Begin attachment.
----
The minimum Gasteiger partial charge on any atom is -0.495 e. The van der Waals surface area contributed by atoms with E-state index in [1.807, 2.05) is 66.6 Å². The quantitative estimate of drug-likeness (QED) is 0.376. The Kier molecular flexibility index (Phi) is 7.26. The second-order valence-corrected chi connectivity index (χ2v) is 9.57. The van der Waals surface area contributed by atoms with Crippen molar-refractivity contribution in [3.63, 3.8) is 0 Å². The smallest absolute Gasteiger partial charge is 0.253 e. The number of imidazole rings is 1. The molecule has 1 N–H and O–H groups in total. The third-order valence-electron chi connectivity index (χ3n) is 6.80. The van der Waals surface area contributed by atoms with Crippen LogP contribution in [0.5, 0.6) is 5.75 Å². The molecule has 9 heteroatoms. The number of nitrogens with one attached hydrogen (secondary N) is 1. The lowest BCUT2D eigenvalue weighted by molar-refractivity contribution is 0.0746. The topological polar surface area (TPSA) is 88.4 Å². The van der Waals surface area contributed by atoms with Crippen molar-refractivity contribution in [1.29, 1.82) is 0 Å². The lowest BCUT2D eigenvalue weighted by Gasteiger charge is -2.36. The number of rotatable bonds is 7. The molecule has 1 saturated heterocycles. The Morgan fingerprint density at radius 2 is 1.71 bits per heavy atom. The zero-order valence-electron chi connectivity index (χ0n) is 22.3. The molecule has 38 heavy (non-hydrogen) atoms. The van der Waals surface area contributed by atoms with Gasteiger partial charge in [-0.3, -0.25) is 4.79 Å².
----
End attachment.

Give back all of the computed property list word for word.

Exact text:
The minimum Gasteiger partial charge on any atom is -0.495 e. The van der Waals surface area contributed by atoms with E-state index in [1.807, 2.05) is 66.6 Å². The quantitative estimate of drug-likeness (QED) is 0.376. The Kier molecular flexibility index (Phi) is 7.26. The second-order valence-corrected chi connectivity index (χ2v) is 9.57. The van der Waals surface area contributed by atoms with Crippen molar-refractivity contribution in [3.63, 3.8) is 0 Å². The smallest absolute Gasteiger partial charge is 0.253 e. The number of imidazole rings is 1. The molecule has 1 N–H and O–H groups in total. The third-order valence-electron chi connectivity index (χ3n) is 6.80. The van der Waals surface area contributed by atoms with Crippen LogP contribution in [0.5, 0.6) is 5.75 Å². The molecule has 9 heteroatoms. The number of nitrogens with one attached hydrogen (secondary N) is 1. The lowest BCUT2D eigenvalue weighted by molar-refractivity contribution is 0.0746. The topological polar surface area (TPSA) is 88.4 Å². The van der Waals surface area contributed by atoms with Crippen molar-refractivity contribution in [1.29, 1.82) is 0 Å². The lowest BCUT2D eigenvalue weighted by Gasteiger charge is -2.36. The number of rotatable bonds is 7. The molecule has 1 saturated heterocycles. The Morgan fingerprint density at radius 2 is 1.71 bits per heavy atom. The zero-order valence-electron chi connectivity index (χ0n) is 22.3. The molecule has 38 heavy (non-hydrogen) atoms. The van der Waals surface area contributed by atoms with Gasteiger partial charge in [-0.3, -0.25) is 4.79 Å².